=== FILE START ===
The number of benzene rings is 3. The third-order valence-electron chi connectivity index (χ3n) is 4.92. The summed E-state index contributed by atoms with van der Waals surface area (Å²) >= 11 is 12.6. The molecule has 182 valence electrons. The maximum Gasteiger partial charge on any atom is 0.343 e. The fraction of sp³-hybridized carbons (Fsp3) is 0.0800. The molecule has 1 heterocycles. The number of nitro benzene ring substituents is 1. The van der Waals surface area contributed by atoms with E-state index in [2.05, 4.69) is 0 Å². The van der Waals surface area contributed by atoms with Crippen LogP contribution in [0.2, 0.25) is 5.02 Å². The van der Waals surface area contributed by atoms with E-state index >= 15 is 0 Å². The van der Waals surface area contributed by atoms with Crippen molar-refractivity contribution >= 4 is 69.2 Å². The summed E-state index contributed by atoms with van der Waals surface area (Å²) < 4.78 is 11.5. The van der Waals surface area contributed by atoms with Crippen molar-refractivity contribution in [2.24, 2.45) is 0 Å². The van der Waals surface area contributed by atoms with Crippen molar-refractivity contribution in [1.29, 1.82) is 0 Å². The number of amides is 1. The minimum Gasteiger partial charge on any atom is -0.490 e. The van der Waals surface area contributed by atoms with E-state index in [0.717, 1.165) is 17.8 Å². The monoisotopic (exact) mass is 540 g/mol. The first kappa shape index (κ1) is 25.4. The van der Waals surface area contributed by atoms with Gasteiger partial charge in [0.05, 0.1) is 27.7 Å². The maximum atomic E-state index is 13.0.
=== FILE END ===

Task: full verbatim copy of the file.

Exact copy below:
The number of benzene rings is 3. The third-order valence-electron chi connectivity index (χ3n) is 4.92. The summed E-state index contributed by atoms with van der Waals surface area (Å²) >= 11 is 12.6. The molecule has 182 valence electrons. The maximum Gasteiger partial charge on any atom is 0.343 e. The fraction of sp³-hybridized carbons (Fsp3) is 0.0800. The molecule has 1 heterocycles. The number of nitro benzene ring substituents is 1. The van der Waals surface area contributed by atoms with E-state index in [2.05, 4.69) is 0 Å². The van der Waals surface area contributed by atoms with Crippen LogP contribution in [0.2, 0.25) is 5.02 Å². The van der Waals surface area contributed by atoms with E-state index >= 15 is 0 Å². The van der Waals surface area contributed by atoms with Crippen molar-refractivity contribution >= 4 is 69.2 Å². The summed E-state index contributed by atoms with van der Waals surface area (Å²) < 4.78 is 11.5. The van der Waals surface area contributed by atoms with Crippen molar-refractivity contribution in [2.24, 2.45) is 0 Å². The van der Waals surface area contributed by atoms with Crippen molar-refractivity contribution in [1.29, 1.82) is 0 Å². The number of amides is 1. The minimum Gasteiger partial charge on any atom is -0.490 e. The van der Waals surface area contributed by atoms with E-state index in [0.717, 1.165) is 17.8 Å². The monoisotopic (exact) mass is 540 g/mol. The first kappa shape index (κ1) is 25.4. The van der Waals surface area contributed by atoms with Gasteiger partial charge in [0.05, 0.1) is 27.7 Å². The maximum atomic E-state index is 13.0.